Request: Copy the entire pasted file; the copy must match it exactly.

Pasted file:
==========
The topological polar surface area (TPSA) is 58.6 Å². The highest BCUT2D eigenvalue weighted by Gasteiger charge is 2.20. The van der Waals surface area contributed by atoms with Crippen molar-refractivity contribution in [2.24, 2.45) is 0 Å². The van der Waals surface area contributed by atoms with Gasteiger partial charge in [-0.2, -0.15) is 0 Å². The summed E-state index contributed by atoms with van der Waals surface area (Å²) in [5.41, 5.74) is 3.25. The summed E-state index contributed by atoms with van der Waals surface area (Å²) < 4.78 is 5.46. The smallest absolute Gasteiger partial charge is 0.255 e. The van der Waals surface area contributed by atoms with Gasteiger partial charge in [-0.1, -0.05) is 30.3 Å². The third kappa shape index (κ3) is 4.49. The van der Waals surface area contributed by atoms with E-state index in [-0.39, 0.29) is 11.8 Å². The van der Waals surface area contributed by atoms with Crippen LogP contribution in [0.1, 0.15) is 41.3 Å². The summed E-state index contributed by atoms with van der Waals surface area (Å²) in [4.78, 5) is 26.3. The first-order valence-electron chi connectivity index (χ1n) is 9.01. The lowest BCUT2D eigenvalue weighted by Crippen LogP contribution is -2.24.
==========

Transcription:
The topological polar surface area (TPSA) is 58.6 Å². The highest BCUT2D eigenvalue weighted by Gasteiger charge is 2.20. The van der Waals surface area contributed by atoms with Crippen molar-refractivity contribution in [2.24, 2.45) is 0 Å². The van der Waals surface area contributed by atoms with Gasteiger partial charge in [-0.2, -0.15) is 0 Å². The summed E-state index contributed by atoms with van der Waals surface area (Å²) in [5.41, 5.74) is 3.25. The summed E-state index contributed by atoms with van der Waals surface area (Å²) < 4.78 is 5.46. The smallest absolute Gasteiger partial charge is 0.255 e. The van der Waals surface area contributed by atoms with Gasteiger partial charge in [-0.1, -0.05) is 30.3 Å². The third kappa shape index (κ3) is 4.49. The van der Waals surface area contributed by atoms with E-state index in [-0.39, 0.29) is 11.8 Å². The van der Waals surface area contributed by atoms with Crippen LogP contribution in [0.1, 0.15) is 41.3 Å². The summed E-state index contributed by atoms with van der Waals surface area (Å²) in [4.78, 5) is 26.3. The first-order valence-electron chi connectivity index (χ1n) is 9.01. The lowest BCUT2D eigenvalue weighted by Crippen LogP contribution is -2.24.